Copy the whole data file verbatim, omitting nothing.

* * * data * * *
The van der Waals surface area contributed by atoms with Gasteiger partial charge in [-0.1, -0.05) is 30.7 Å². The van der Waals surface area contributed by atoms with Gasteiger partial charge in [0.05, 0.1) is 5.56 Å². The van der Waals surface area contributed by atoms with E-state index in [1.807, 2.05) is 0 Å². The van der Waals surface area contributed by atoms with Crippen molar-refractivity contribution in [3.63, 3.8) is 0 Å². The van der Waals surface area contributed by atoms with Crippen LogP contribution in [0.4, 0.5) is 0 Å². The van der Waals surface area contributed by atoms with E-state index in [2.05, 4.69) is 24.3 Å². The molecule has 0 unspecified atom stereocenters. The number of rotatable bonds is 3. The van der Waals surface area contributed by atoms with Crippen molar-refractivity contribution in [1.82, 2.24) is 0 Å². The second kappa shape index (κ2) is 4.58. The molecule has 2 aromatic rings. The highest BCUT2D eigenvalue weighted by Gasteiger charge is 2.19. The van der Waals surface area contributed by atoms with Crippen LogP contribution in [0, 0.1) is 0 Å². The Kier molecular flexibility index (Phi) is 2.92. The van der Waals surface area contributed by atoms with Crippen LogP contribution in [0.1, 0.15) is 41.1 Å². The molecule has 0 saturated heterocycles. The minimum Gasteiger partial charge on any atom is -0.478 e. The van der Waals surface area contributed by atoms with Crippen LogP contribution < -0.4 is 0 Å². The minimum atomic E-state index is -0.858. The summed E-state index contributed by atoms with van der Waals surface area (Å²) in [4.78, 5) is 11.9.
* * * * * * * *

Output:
The van der Waals surface area contributed by atoms with Gasteiger partial charge in [-0.1, -0.05) is 30.7 Å². The van der Waals surface area contributed by atoms with Gasteiger partial charge in [0.05, 0.1) is 5.56 Å². The van der Waals surface area contributed by atoms with E-state index in [1.807, 2.05) is 0 Å². The van der Waals surface area contributed by atoms with Crippen molar-refractivity contribution in [3.63, 3.8) is 0 Å². The van der Waals surface area contributed by atoms with Crippen LogP contribution in [0.4, 0.5) is 0 Å². The van der Waals surface area contributed by atoms with E-state index in [2.05, 4.69) is 24.3 Å². The molecule has 0 unspecified atom stereocenters. The number of rotatable bonds is 3. The van der Waals surface area contributed by atoms with Crippen molar-refractivity contribution in [1.82, 2.24) is 0 Å². The second kappa shape index (κ2) is 4.58. The molecule has 2 aromatic rings. The highest BCUT2D eigenvalue weighted by Gasteiger charge is 2.19. The van der Waals surface area contributed by atoms with Crippen LogP contribution in [0, 0.1) is 0 Å². The Kier molecular flexibility index (Phi) is 2.92. The van der Waals surface area contributed by atoms with Crippen LogP contribution in [0.1, 0.15) is 41.1 Å². The molecule has 0 saturated heterocycles. The minimum Gasteiger partial charge on any atom is -0.478 e. The van der Waals surface area contributed by atoms with Crippen LogP contribution < -0.4 is 0 Å². The minimum atomic E-state index is -0.858. The summed E-state index contributed by atoms with van der Waals surface area (Å²) in [4.78, 5) is 11.9.